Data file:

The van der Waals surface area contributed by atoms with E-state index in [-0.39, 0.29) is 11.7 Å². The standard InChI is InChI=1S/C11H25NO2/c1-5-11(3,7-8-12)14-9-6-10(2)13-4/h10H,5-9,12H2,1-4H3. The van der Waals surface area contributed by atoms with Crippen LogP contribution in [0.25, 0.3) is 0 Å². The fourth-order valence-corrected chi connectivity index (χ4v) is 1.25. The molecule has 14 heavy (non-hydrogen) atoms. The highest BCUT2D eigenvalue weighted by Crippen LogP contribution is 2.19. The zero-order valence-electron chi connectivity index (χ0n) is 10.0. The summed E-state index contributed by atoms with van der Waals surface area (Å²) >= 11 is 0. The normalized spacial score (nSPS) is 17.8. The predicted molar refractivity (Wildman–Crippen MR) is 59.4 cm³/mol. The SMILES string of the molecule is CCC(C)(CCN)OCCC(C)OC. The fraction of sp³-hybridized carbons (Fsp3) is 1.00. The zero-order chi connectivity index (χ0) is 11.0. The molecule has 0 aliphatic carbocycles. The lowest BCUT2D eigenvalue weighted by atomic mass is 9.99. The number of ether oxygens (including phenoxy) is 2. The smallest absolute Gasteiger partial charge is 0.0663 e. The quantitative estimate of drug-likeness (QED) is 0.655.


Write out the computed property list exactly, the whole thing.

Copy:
The van der Waals surface area contributed by atoms with E-state index in [-0.39, 0.29) is 11.7 Å². The standard InChI is InChI=1S/C11H25NO2/c1-5-11(3,7-8-12)14-9-6-10(2)13-4/h10H,5-9,12H2,1-4H3. The van der Waals surface area contributed by atoms with Crippen LogP contribution in [0.25, 0.3) is 0 Å². The fourth-order valence-corrected chi connectivity index (χ4v) is 1.25. The molecule has 14 heavy (non-hydrogen) atoms. The highest BCUT2D eigenvalue weighted by Crippen LogP contribution is 2.19. The zero-order valence-electron chi connectivity index (χ0n) is 10.0. The summed E-state index contributed by atoms with van der Waals surface area (Å²) >= 11 is 0. The normalized spacial score (nSPS) is 17.8. The predicted molar refractivity (Wildman–Crippen MR) is 59.4 cm³/mol. The SMILES string of the molecule is CCC(C)(CCN)OCCC(C)OC. The fraction of sp³-hybridized carbons (Fsp3) is 1.00. The zero-order chi connectivity index (χ0) is 11.0. The molecule has 0 aliphatic carbocycles. The lowest BCUT2D eigenvalue weighted by atomic mass is 9.99. The number of ether oxygens (including phenoxy) is 2. The smallest absolute Gasteiger partial charge is 0.0663 e. The quantitative estimate of drug-likeness (QED) is 0.655.